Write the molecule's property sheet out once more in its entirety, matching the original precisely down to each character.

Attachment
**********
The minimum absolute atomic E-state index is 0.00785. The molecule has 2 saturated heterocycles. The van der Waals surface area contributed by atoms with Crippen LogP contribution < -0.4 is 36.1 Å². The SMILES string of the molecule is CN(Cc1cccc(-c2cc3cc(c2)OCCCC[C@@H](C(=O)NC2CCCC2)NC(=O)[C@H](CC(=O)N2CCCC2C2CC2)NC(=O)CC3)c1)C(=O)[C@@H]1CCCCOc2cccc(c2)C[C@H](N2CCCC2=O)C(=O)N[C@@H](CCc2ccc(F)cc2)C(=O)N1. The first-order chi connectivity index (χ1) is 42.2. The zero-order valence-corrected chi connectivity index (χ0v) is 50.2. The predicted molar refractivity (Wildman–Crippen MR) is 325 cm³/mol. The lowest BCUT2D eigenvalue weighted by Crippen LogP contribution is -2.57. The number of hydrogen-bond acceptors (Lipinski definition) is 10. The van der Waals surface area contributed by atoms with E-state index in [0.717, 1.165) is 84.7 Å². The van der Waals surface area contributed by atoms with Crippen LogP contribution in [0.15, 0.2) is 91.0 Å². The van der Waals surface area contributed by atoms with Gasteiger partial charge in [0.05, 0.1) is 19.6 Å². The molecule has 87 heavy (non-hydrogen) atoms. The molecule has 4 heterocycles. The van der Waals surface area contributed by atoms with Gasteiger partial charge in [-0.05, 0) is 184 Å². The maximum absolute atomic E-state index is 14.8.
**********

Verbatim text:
The minimum absolute atomic E-state index is 0.00785. The molecule has 2 saturated heterocycles. The van der Waals surface area contributed by atoms with Crippen LogP contribution < -0.4 is 36.1 Å². The SMILES string of the molecule is CN(Cc1cccc(-c2cc3cc(c2)OCCCC[C@@H](C(=O)NC2CCCC2)NC(=O)[C@H](CC(=O)N2CCCC2C2CC2)NC(=O)CC3)c1)C(=O)[C@@H]1CCCCOc2cccc(c2)C[C@H](N2CCCC2=O)C(=O)N[C@@H](CCc2ccc(F)cc2)C(=O)N1. The first-order chi connectivity index (χ1) is 42.2. The zero-order valence-corrected chi connectivity index (χ0v) is 50.2. The predicted molar refractivity (Wildman–Crippen MR) is 325 cm³/mol. The lowest BCUT2D eigenvalue weighted by Crippen LogP contribution is -2.57. The number of hydrogen-bond acceptors (Lipinski definition) is 10. The van der Waals surface area contributed by atoms with E-state index in [0.717, 1.165) is 84.7 Å². The van der Waals surface area contributed by atoms with Crippen LogP contribution in [0.15, 0.2) is 91.0 Å². The van der Waals surface area contributed by atoms with Gasteiger partial charge in [0.05, 0.1) is 19.6 Å². The molecule has 87 heavy (non-hydrogen) atoms. The molecule has 4 heterocycles. The van der Waals surface area contributed by atoms with Gasteiger partial charge in [-0.05, 0) is 184 Å². The maximum absolute atomic E-state index is 14.8.